# iptables -A INPUT -p udp -m udp --dport 1194 -j ACCEPT # Accept inbound OpenVPN connections.

We also need to accept inbound connections from our OpenVPN clients:

# iptables -A INPUT -s -j ACCEPT

We also want to accept any inbound connections from hosts on our local network. I'm assuming you're going to trust your local network, if you don't then skip this step.

# iptables -A INPUT -s -j ACCEPT

If you don't trust your local network, you will need to give them access to TCP port 53 so that DNS works and UDP port 123 so NTP works:

# iptables -A INPUT -s -p tcp -m tcp --dport 53 -j ACCEPT

# iptables -A INPUT -s -p udp -m udp --dport 123 -j ACCEPT

Also, if you want clients on your local network to be able to get DHCP leases, you'll need to add a rule for that too:

# iptables -A INPUT -i eth0 -p udp -m udp --sport 67:68 --dport 67:68 -j ACCEPT

Finally, we'll set the default INPUT policy to DROP, so anything not explicitly allowed above will not get through. We will also set the default OUTPUT policy to ACCEPT, assuming you want the Pi to be able to communicate outbound to anywhere on any port.

# iptables -A INPUT -j DROP

# iptables -A OUPUT -j ACCEPT

Save the firewall configuration to a file using the following command:

# iptables-save > /etc/iptables.conf

The last step we need to perform is to make sure that the firewall rules are activated on each boot before the network interface is brought online:

# vi /etc/network/if-pre-up.d/iptables

Add the following contents:

[cc escaped="true" lang="bash"]

iptables-restore < /etc/iptables.conf


As a final step, you may want to reboot the Raspberry Pi just to make sure all of the services that have been reconfigured have been restarted and also to ensure that your configuration properly loads at each boot.

Exposing the Pi to the Internet

I'm assuming at this point that you're Internet connection utilises some kind of broadband router/modem device. Although these devices all differ somewhat depending on your ISP, generally they seem to offer broadly similar functionality.

To make the services you're running on your Pi accessible from the Internet, you'll need to make some changes on your router/modem to allow traffic through. This can normally be achieved by either setting up Port Forwarding rules or by making your Raspberry Pi a DMZ host. Which approach you choose to take will depend on the functionality provided by your broadband router.

The simplest method, is to simply specify the IP of the Raspberry Pi as a DMZ host. This means, all incoming traffic not related to a connection initiated inside your LAN will be passed directly to the Pi by the router. This method will completely expose your Pi to the Internet, so the iptables configuration is doubly important.

Port forwarding requires you to specify a host which connections on specific ports will be forwarded to. For instance, let's say we're using ports TCP 443 for Apache,  TCP 54321 for SSH and UDP port 1194 for OpenVPN on the Pi; all services which you want to make accessible. On your broadband router, you would need to add an entry for each of these ports and map it to the IP address of your Raspberry Pi.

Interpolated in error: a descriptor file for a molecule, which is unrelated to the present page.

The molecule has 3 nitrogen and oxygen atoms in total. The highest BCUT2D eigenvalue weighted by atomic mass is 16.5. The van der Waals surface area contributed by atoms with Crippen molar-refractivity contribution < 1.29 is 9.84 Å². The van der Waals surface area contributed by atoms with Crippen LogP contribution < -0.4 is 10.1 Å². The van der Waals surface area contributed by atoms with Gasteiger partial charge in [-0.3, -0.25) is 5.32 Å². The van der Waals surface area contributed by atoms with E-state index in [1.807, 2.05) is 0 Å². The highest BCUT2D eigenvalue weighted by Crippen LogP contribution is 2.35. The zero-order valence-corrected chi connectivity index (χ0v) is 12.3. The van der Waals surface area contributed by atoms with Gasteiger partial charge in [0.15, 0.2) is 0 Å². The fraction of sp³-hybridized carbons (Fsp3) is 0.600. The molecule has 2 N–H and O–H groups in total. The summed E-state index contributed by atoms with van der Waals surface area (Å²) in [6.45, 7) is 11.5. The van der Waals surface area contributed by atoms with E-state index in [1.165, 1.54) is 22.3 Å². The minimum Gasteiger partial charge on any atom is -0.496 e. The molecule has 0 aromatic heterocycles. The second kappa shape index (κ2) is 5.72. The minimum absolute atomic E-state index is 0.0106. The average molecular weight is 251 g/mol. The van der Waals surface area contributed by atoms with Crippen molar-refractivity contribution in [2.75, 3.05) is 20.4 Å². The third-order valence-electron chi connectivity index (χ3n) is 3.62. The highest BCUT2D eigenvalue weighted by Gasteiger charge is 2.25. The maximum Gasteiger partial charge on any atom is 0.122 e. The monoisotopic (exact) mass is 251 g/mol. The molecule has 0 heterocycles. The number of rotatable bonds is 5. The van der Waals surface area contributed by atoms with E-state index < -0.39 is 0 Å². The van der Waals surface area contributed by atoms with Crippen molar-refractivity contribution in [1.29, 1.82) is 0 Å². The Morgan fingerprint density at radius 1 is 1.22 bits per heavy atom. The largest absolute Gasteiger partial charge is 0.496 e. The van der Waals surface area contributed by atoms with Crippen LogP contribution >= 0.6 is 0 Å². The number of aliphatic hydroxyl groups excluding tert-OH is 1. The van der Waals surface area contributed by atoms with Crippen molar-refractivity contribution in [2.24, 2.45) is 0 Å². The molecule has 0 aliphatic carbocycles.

With this configuration, only those ports which are forwarded will be allowed through, so the iptables configuration isn't quite so important, but it's still a good idea to implement it as described.




  1. Joe

    FYI in the firewall rules there are some mistakes.

    the rule to drop all traffic from destinations of should be:
    # iptables -A INPUT -d -j DROP
    and not 0j as above.

    The rule to accept inbound connections from outbounds we initiated should be:
    # iptables -A INPUT -m state –-state RELATED,ESTABLISHED -j ACCEPT
    The line shown in the post is missing a double –

    • Lee Harris

      Ah, yes… this is a quirk of WordPress, for whatever reason it displays double-dashes like a single dash. I tried fixing it a while ago, but had no joy.

      • Lee Harris

        Woo! Fixed it 🙂 Installed a plugin called “Undo WordPress Default Formatting”.

    • Joe Kesselman

      The “0j” is still there, though someone moderately experienced can guess that it’s a typo.

      You might want to add a hint that people can also edit the iptables.conf file directly; the advantage of doing it by altering and then saving the table is (a) getting some syntax-checking of your edits and (2) being able to check your work as you go.

      Generating the ssh keys on the other machine, rather than on the Pi, mostly has the advantage that Puttygen — unlike the command-line tools — doesn’t rely on randomness already accumulated and so may produce stronger keys more often. Either way you have to copy half the keys from one box to the other.

      I actually found this page before the rest of your article(s). It’s a good enough write-up that I’m thinking I should go back and read through ’em, even though my use cases may be different from yours.

      I’m half-surprised nobody’s providing a (or, for that matter) script to automagically do most or all of this. Yes, writing it so it’s safe on systems which have also been hand-altered would be tricky, but…

      • Joe Kesselman

        Oh, BTW: I’m running on a Pi 3, and one of the minor advantages of this newer card is that it has a beta boot-from-USB option (normally disabled, but there’s a write-once switch you can flip). There are reportedly some timing concerns trying to make it boot from a hard disk, but it’s running just fine from a “disposable” 8G thumb drive, with the SD card completely removed. Rumor hath it that thumb drives are a lot more resistant to being bricked if not shut down properly than SD, and possibly have longer expected lifespans. Performance seems fine, given that by today’s standards the Pi is powered by
        turbocharged gerbils. (Of course the terrifying thing is that by the standards of 1980, it’s a supercomputer…)